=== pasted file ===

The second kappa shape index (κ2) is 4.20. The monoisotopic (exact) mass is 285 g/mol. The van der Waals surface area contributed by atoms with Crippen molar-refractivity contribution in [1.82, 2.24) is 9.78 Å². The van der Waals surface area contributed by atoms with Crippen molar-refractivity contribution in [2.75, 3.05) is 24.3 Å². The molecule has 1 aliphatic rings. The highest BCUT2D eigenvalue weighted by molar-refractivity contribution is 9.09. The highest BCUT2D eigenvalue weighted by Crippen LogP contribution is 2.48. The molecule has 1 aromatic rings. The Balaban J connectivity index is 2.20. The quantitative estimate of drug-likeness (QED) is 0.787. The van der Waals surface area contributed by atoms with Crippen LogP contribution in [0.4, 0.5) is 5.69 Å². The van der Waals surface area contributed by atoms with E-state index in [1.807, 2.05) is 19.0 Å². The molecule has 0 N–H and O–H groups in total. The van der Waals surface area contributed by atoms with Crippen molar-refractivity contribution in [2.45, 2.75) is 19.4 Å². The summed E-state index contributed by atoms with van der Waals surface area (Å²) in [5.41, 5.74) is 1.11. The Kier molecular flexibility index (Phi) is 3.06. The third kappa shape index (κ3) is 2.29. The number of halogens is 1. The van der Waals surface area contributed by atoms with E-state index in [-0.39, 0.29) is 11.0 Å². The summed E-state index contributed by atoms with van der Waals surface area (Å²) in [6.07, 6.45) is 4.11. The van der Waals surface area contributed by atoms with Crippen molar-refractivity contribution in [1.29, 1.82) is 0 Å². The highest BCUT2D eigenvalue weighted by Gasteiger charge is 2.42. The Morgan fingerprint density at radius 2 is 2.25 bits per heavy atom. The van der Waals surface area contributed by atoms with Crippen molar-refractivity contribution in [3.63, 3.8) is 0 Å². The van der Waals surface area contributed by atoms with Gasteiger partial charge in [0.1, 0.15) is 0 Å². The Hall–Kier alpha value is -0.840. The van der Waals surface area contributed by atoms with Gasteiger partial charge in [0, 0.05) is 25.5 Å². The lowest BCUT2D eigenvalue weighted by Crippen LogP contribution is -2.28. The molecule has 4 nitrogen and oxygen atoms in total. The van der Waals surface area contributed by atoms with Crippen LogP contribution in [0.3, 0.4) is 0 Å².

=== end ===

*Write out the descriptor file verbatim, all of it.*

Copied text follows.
The second kappa shape index (κ2) is 4.20. The monoisotopic (exact) mass is 285 g/mol. The van der Waals surface area contributed by atoms with Crippen molar-refractivity contribution in [1.82, 2.24) is 9.78 Å². The van der Waals surface area contributed by atoms with Crippen molar-refractivity contribution in [2.75, 3.05) is 24.3 Å². The molecule has 1 aliphatic rings. The highest BCUT2D eigenvalue weighted by molar-refractivity contribution is 9.09. The highest BCUT2D eigenvalue weighted by Crippen LogP contribution is 2.48. The molecule has 1 aromatic rings. The Balaban J connectivity index is 2.20. The quantitative estimate of drug-likeness (QED) is 0.787. The van der Waals surface area contributed by atoms with Crippen LogP contribution in [0.4, 0.5) is 5.69 Å². The van der Waals surface area contributed by atoms with E-state index in [1.807, 2.05) is 19.0 Å². The molecule has 0 N–H and O–H groups in total. The van der Waals surface area contributed by atoms with Crippen molar-refractivity contribution in [2.45, 2.75) is 19.4 Å². The summed E-state index contributed by atoms with van der Waals surface area (Å²) in [5.41, 5.74) is 1.11. The Kier molecular flexibility index (Phi) is 3.06. The third kappa shape index (κ3) is 2.29. The number of halogens is 1. The van der Waals surface area contributed by atoms with E-state index in [-0.39, 0.29) is 11.0 Å². The summed E-state index contributed by atoms with van der Waals surface area (Å²) in [6.07, 6.45) is 4.11. The van der Waals surface area contributed by atoms with Crippen molar-refractivity contribution in [1.29, 1.82) is 0 Å². The highest BCUT2D eigenvalue weighted by Gasteiger charge is 2.42. The Morgan fingerprint density at radius 2 is 2.25 bits per heavy atom. The van der Waals surface area contributed by atoms with Crippen molar-refractivity contribution in [3.63, 3.8) is 0 Å². The van der Waals surface area contributed by atoms with Gasteiger partial charge in [0.1, 0.15) is 0 Å². The Hall–Kier alpha value is -0.840. The van der Waals surface area contributed by atoms with Gasteiger partial charge in [0, 0.05) is 25.5 Å². The lowest BCUT2D eigenvalue weighted by Crippen LogP contribution is -2.28. The molecule has 4 nitrogen and oxygen atoms in total. The van der Waals surface area contributed by atoms with Crippen LogP contribution in [0.3, 0.4) is 0 Å².